05 March 2008


It was a hypnotic time in Washington DC today, particularly for those of us that live in the Columbia Heights neighborhood.

The blogs were buzzing with DC-USA's grand opening of its flagship retailer, Target. Other than Lane Bryant, Target was the only tenant open for business at this point, but the local media were determined to chew this cud repeatedly until it became a fine, milky paste that glazed over us, causing us to fall into a mad shopping coma, dribbling credit cards and mumbling about kitchen appliances...

I was determined to keep my cool, stay away for a few days, and let the other bloggers tackle it first. The City Paper's blog ran several posts about it. Prince of Petworth landed a coveted spot at Target's pre-opening party, thus robbing me of that competitive first sprint for the bulk tube-socks. But that's cool.

I find shopping malls and big-box stores deeply troubling.

That doesn't come from some high-minded concept about macro-economics or sweatshop labor or whatnot: Just the simple experience of walking into those places, as a human being, to get a thing done: They are creepy as hell. I slip into an annoyed, melancholy state where the human race becomes a suicidal zombie mob, with their colorful boxes of frosted sugar-bombs and plastic trinkets and vacant, medicated stares...

So whenever I need to hit these places, it's like a military operation: Get in, do the job, get the hell OUT. And now one of those places is here in the 'Heights.

It doesn't seem that long ago that I was living around the corner from the site. There was no Metro stop then, and this DC-USA place wasn't even a dream yet. The Tivoli theater was still slumbering in a bed of barbed-wire fences and decay. So I'm not idealizing the "good old days" here: there was a deeply real neighborhood spirit but after dark, it was a no-man's land.

And that is why the DC-USA development inspires a bittersweet confusion. Sure it's good for the neighborhood, the local economy, jobs, all that. And it IS a rare treat to walk ten minutes to get things I'd normally schlep out to the suburbs for.


I was lulled by all the media attention and decided, screw it. I might as well go after work and just see the freaking place. I had nothing in mind to buy. But yet I found myself going inside. Just...to see...

I saw scores of people milling around in a daze, probably like I was... One couple (white, young, affluent) wandered onto Target's escalator, simultaneously mouthing an obvious *W*O*W* as they gazed around them at the interior of....a Target store.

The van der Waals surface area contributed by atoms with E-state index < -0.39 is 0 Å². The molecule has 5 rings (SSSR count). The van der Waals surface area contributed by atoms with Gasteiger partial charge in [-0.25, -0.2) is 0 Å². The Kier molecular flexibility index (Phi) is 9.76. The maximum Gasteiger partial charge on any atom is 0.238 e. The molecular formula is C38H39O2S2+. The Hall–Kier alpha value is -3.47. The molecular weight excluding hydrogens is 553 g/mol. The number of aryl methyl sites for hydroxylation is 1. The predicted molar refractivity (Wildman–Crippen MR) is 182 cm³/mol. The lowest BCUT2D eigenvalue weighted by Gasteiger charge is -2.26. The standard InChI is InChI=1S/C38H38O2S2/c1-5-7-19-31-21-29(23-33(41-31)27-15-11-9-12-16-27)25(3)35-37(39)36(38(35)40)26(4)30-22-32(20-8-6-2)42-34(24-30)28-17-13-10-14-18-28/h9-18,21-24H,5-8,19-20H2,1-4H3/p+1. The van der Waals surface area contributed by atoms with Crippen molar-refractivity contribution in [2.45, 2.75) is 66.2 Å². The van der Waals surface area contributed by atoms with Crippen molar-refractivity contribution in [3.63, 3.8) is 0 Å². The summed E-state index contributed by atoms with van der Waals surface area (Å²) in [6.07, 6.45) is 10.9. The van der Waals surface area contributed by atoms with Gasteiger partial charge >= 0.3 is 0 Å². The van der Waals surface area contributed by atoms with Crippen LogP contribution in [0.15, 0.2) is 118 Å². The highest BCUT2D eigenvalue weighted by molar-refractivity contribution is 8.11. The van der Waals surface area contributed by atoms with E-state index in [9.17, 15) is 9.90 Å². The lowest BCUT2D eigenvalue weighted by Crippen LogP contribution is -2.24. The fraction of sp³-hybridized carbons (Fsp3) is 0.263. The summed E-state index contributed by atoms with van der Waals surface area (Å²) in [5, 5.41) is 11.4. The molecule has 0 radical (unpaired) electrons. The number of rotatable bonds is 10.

Now, uh, Target is a fixture of every suburb in this country, right? I don't understand the wonder and amazement. I was reminded of the old Mondo Cane footage of the cargo cults: a distant tribal society that, upon seeing large cargo planes for the first time, formed the logical conclusion that they were giant, god-like birds from heaven.


People wandered around the aisles of Target, touching things with gentle fingers, bumping into each other, talking in whispers as if they were in church during a High Mass...

I was crawling insane by this point, so I grabbed the most logical thing I could think of, a Magical First Purchase, to commemorate this great occasion:

Gomez adored the smell as they cooked. Marian and I munched our chicken corn dogs in reverential silence, contemplating the wicked, wonderful place that delivered them to us.

And now I am left with this gigantic building a few blocks away, sitting there, mocking me. It's just a complicated relationship. Perhaps it'll be better once the gym opens. We'll work it out.


Reya Mellicker said...

Mondo Cane? I haven't thought about that movie in decades.

What a post! Yes, shopping malls are sooooo creepy! YUCK! I panic and just want to GET OUT whenever I find myself inside one of them.

Have you read "White Noise" by Don DeLillo? There's an incredible scene in it in which the family goes shopping at a mall. Fantastic.

I wonder what energy flow is causing all the reverence. Might be the neighborhood ghosts who, no doubt, never travel to the suburbs. I bet they've never seen anything like it. Maybe the shoppers are shamanically dancing with the land spirits there.

Also makes me think about that famous story of Khrushchev when he first saw an American Safeway store. He burst into tears at the bounty.

Now I'm intrigued. Gotta get up there. Maybe Saturday.

epota said...

I think the bigger news that you failed to mention earlier is that the Pawnshop Roses played on January 25th (per the flyer in your photo shot) and nary a peep was mentioned. Or maybe all of the hype was for Justin Jones? :-)

Alex said...

I like Target. I'm usually not a fan of malls, but they made enough effort to make the building open to the street that it is not a "big box."

If there is awe, I'm guessing it's because 14th Street in Columbia Heights has been a blighted wasteland since the 1968 riots? It's not like this development is driving out small businesses -- they were long gone.

I also like DC USA because it comes across as so egalitarian -- it clearly is aimed at all residents of Columbia Heights, not just the newest crop. I'm not really keen on seeing this neighborhood turn into "Logan@The Heights," and Target and its brethren will help keep it grounded.

Anonymous said...